Federal judge rules Kim Davis violated couples’ constitutional rights; will go to trial over damages
The former Rowan County Clerk spent time in jail for contempt of court for refusing marriage licenses to same-sex couples.
ASHLAND, Ky. (WKYT) - A federal judge has ruled that former Rowan County Clerk Kim Davis violated the constitutional rights of two same-sex couples when she denied them marriage licenses during the summer of 2015.
In an order published Friday afternoon, United States District Judge David L. Bunning of the Eastern District of Kentucky granted summary judgment in a civil lawsuit that the two couples, David Ermold and David Moore, and James Yates and Will Smith, filed against Davis.
(Read the full court order below)
That settles - without a trial - the question of whether Davis violated their constitutional rights, but no decision has been made yet on whether Davis will be on the hook for the likely hundreds of thousands of dollars in legal fees accrued over the six-and-a-half years of litigation.
Bunning denied Davis’s request for summary judgment on the question of damages, meaning that decision will still go to trial and ultimately be left up to a jury. The plaintiffs are asking for compensatory and punitive damages, pre- and post-judgment interest, costs and attorneys’ fees.
“The plaintiffs could not be more happy,” Michael Gartland, an attorney for the plaintiffs, told WKYT’s Garrett Wymer. “As the court notes in the decision, this case has been pending since 2015. They couldn’t be more happy that they’re finally going to get their day in court and they’re confident justice will be served.”
In a news release, Liberty Counsel, the organization who represented Davis, noted that the case could go back to the Supreme Court over religious freedom concerns.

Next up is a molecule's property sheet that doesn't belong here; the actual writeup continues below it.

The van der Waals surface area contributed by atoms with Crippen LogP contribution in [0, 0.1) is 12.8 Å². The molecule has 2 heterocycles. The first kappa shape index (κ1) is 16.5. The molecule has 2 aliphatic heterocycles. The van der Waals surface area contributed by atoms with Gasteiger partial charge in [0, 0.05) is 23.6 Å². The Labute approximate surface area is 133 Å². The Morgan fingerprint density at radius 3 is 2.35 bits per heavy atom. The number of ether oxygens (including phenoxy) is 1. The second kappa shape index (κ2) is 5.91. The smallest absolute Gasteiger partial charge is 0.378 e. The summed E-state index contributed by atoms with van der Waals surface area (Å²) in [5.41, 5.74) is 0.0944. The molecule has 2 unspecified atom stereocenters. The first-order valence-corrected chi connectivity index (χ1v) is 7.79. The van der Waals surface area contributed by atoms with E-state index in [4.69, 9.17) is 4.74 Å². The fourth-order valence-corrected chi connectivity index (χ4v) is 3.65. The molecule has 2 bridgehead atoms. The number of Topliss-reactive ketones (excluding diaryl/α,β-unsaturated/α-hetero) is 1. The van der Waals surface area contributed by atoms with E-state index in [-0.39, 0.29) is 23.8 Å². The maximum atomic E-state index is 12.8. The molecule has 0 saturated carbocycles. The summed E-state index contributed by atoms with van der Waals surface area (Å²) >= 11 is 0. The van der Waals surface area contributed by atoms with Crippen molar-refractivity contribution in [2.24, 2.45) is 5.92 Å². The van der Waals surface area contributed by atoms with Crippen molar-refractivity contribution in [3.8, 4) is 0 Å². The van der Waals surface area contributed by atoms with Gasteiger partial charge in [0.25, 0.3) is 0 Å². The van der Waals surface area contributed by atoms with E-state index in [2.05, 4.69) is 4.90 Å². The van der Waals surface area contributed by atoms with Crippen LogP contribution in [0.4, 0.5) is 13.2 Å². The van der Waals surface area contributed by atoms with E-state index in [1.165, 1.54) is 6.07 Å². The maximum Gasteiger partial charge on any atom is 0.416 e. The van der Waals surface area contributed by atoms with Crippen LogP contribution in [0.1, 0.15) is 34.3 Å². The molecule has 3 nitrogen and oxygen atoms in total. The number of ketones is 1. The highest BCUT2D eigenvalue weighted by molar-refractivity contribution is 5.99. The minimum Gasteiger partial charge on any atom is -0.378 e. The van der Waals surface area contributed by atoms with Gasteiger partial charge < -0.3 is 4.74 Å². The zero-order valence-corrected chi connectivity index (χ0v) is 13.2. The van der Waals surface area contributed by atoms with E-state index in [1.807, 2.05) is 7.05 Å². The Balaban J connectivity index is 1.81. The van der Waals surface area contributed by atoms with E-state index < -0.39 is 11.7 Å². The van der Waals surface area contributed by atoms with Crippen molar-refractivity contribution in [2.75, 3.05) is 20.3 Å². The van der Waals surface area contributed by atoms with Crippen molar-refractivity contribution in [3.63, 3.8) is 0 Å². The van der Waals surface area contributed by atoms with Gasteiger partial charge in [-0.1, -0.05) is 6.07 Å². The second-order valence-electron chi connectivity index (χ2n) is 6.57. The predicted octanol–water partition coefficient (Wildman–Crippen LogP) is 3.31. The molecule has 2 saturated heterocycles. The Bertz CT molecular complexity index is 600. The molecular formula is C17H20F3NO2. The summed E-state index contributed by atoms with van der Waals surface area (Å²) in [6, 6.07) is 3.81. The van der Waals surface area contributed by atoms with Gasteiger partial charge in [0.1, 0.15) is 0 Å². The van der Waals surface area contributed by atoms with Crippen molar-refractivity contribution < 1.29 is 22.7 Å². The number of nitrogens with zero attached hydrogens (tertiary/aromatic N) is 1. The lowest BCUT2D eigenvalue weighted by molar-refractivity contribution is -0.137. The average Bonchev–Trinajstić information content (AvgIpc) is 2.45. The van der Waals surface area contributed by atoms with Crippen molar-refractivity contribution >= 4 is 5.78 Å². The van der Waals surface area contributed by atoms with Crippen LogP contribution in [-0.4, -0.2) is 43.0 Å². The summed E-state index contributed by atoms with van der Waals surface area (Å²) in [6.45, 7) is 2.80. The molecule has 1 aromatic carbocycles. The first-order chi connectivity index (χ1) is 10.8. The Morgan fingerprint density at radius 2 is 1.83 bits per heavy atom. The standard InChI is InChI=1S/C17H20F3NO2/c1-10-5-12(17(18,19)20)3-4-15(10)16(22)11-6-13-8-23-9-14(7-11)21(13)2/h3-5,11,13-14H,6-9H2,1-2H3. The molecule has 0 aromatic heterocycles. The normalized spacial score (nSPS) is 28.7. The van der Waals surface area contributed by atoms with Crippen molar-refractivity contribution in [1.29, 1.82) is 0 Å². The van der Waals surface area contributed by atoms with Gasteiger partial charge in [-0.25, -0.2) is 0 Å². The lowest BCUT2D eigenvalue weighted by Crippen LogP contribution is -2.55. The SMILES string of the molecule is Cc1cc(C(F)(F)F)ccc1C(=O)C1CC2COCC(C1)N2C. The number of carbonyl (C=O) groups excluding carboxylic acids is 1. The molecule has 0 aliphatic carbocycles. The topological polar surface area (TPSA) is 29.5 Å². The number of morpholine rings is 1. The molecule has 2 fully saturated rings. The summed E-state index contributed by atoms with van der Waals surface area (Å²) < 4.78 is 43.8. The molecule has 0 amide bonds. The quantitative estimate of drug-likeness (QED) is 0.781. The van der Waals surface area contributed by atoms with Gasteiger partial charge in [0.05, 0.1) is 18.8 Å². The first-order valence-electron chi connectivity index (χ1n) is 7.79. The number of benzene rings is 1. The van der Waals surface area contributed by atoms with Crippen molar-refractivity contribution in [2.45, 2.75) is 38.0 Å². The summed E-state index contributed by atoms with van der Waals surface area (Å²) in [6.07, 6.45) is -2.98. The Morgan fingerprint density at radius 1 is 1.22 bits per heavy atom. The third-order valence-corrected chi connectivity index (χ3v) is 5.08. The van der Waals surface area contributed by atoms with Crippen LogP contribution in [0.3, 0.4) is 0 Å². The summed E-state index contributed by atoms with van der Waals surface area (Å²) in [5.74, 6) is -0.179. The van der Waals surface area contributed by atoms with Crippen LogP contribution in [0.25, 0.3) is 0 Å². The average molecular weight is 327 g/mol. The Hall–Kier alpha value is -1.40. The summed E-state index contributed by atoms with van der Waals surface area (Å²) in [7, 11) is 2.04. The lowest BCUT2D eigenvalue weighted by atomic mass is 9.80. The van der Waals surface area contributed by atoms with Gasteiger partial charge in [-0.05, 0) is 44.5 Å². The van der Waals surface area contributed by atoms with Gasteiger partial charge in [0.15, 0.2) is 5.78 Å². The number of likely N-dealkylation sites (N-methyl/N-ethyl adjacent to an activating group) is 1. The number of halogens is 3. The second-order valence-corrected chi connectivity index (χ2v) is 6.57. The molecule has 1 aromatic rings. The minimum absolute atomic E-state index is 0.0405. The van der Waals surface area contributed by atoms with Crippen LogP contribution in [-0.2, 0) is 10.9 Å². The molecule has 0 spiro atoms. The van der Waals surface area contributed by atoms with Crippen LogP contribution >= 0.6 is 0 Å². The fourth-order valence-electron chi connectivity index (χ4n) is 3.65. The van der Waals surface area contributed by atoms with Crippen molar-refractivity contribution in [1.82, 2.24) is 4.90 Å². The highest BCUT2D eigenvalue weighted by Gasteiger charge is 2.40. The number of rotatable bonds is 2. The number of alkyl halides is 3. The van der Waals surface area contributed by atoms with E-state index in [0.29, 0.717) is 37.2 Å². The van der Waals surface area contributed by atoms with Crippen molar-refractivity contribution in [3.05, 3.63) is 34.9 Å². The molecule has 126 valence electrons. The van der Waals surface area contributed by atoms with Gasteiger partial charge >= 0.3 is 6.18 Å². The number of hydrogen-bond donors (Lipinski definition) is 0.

“Kim Davis is entitled to protection to an accommodation based on her sincere religious belief,” Founder and Chairman Mat Staver said in the release. “This case raises serious First Amendment free exercise of religion claims and has a high potential of reaching the Supreme Court.” (Read Liberty Counsel’s full response here.)
A status conference is scheduled to be held by telephone on April 1. A trial date will likely be set then.
Davis’s actions during the summer of 2015 turned Morehead into an epicenter of the battle over gay rights following the U.S. Supreme Court decision in Obergefell v. Hodges, which recognized a constitutional right for same-sex couples to marry.
Davis said she acted “under God’s authority” when she, as the order summarizes, “famously refused to comply with Obergefell, which required her to issue marriage licenses to same-sex couples.”
David Ermold and David Moore were denied marriage licenses three times, and James Yates and Will Smith were denied licenses four times, before the two couples were granted marriage licenses by a deputy clerk while Davis spent five days in jail for contempt of court.
The two couples sued Davis, saying her actions caused “mental anguish, emotional distress, humiliation and reputation damages.”
The case has gone through several setbacks, appeals and delays over the course of the past six-and-a-half years.
Davis was previously found to have sovereign immunity in her professional capacity as county clerk, but did not have protection from civil liability in her personal capacity. The U.S. Supreme Court refused to hear her appeal on that issue.
Davis had previously asked state lawmakers for an accommodation for her religious beliefs so that she would not have to issue marriage licenses to same-sex couples, but she did not receive one. The state later removed the clerk’s signature from marriage licenses.
Davis lost her bid for re-election in 2018.
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